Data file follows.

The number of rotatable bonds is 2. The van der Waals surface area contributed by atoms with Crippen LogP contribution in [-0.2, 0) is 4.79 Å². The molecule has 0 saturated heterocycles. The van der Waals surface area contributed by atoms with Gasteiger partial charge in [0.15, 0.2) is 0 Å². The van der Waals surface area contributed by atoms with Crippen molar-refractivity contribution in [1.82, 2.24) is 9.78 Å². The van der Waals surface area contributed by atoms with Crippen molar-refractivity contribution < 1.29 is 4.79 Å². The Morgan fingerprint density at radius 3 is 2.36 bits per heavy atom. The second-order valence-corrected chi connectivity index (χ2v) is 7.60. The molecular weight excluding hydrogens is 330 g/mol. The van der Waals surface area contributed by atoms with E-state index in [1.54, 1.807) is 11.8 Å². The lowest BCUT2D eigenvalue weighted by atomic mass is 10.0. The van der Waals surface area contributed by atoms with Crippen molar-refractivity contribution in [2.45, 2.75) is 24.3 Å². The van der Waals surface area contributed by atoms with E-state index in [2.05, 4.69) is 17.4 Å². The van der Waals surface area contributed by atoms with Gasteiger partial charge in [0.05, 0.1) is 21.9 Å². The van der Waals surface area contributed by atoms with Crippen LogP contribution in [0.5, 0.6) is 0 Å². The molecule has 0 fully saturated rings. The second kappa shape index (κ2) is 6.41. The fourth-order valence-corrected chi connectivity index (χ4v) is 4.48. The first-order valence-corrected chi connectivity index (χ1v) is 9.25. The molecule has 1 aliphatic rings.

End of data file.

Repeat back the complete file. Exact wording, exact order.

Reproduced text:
The number of rotatable bonds is 2. The van der Waals surface area contributed by atoms with Crippen LogP contribution in [-0.2, 0) is 4.79 Å². The molecule has 0 saturated heterocycles. The van der Waals surface area contributed by atoms with Gasteiger partial charge in [0.15, 0.2) is 0 Å². The van der Waals surface area contributed by atoms with Crippen molar-refractivity contribution in [1.82, 2.24) is 9.78 Å². The van der Waals surface area contributed by atoms with Crippen molar-refractivity contribution < 1.29 is 4.79 Å². The Morgan fingerprint density at radius 3 is 2.36 bits per heavy atom. The second-order valence-corrected chi connectivity index (χ2v) is 7.60. The molecular weight excluding hydrogens is 330 g/mol. The van der Waals surface area contributed by atoms with E-state index in [1.54, 1.807) is 11.8 Å². The lowest BCUT2D eigenvalue weighted by atomic mass is 10.0. The van der Waals surface area contributed by atoms with Crippen molar-refractivity contribution in [2.45, 2.75) is 24.3 Å². The van der Waals surface area contributed by atoms with E-state index in [2.05, 4.69) is 17.4 Å². The van der Waals surface area contributed by atoms with Gasteiger partial charge in [0.05, 0.1) is 21.9 Å². The van der Waals surface area contributed by atoms with Crippen LogP contribution in [0.5, 0.6) is 0 Å². The molecule has 0 fully saturated rings. The second kappa shape index (κ2) is 6.41. The fourth-order valence-corrected chi connectivity index (χ4v) is 4.48. The first-order valence-corrected chi connectivity index (χ1v) is 9.25. The molecule has 1 aliphatic rings.